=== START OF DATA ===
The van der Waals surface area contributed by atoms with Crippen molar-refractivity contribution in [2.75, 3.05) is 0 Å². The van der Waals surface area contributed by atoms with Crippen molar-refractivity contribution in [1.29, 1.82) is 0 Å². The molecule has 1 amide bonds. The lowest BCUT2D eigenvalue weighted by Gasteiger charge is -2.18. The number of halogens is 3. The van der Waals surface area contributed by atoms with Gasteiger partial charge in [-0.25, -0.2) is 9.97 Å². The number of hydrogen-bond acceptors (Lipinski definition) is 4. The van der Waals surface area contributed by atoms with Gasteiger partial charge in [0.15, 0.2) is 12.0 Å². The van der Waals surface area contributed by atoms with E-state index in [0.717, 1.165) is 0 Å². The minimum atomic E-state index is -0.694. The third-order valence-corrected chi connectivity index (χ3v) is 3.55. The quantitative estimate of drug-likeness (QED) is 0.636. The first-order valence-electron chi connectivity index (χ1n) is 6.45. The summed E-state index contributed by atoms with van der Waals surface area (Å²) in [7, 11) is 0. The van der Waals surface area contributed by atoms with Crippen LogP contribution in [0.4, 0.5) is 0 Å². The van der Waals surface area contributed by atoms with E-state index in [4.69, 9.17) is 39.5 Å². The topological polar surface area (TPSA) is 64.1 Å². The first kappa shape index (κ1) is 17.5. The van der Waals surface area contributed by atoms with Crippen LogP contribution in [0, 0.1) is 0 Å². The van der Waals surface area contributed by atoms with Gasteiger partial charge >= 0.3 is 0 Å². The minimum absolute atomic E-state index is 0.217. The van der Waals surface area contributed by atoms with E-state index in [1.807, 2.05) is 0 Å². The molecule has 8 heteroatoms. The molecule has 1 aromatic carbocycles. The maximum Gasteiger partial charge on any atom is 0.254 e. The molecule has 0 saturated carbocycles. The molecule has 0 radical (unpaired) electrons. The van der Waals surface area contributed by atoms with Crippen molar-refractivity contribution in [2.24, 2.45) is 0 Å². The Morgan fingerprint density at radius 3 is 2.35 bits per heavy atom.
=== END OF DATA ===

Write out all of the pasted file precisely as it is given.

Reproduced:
The van der Waals surface area contributed by atoms with Crippen molar-refractivity contribution in [2.75, 3.05) is 0 Å². The van der Waals surface area contributed by atoms with Crippen molar-refractivity contribution in [1.29, 1.82) is 0 Å². The molecule has 1 amide bonds. The lowest BCUT2D eigenvalue weighted by Gasteiger charge is -2.18. The number of halogens is 3. The van der Waals surface area contributed by atoms with Gasteiger partial charge in [-0.25, -0.2) is 9.97 Å². The number of hydrogen-bond acceptors (Lipinski definition) is 4. The van der Waals surface area contributed by atoms with Gasteiger partial charge in [0.15, 0.2) is 12.0 Å². The van der Waals surface area contributed by atoms with E-state index in [0.717, 1.165) is 0 Å². The minimum atomic E-state index is -0.694. The third-order valence-corrected chi connectivity index (χ3v) is 3.55. The quantitative estimate of drug-likeness (QED) is 0.636. The first-order valence-electron chi connectivity index (χ1n) is 6.45. The summed E-state index contributed by atoms with van der Waals surface area (Å²) in [7, 11) is 0. The van der Waals surface area contributed by atoms with Crippen LogP contribution in [0.4, 0.5) is 0 Å². The van der Waals surface area contributed by atoms with E-state index in [4.69, 9.17) is 39.5 Å². The topological polar surface area (TPSA) is 64.1 Å². The first kappa shape index (κ1) is 17.5. The van der Waals surface area contributed by atoms with Crippen LogP contribution in [0, 0.1) is 0 Å². The van der Waals surface area contributed by atoms with Gasteiger partial charge >= 0.3 is 0 Å². The minimum absolute atomic E-state index is 0.217. The van der Waals surface area contributed by atoms with E-state index in [1.807, 2.05) is 0 Å². The molecule has 8 heteroatoms. The molecule has 1 aromatic carbocycles. The maximum Gasteiger partial charge on any atom is 0.254 e. The molecule has 0 saturated carbocycles. The molecule has 0 radical (unpaired) electrons. The van der Waals surface area contributed by atoms with Crippen molar-refractivity contribution in [2.24, 2.45) is 0 Å². The Morgan fingerprint density at radius 3 is 2.35 bits per heavy atom.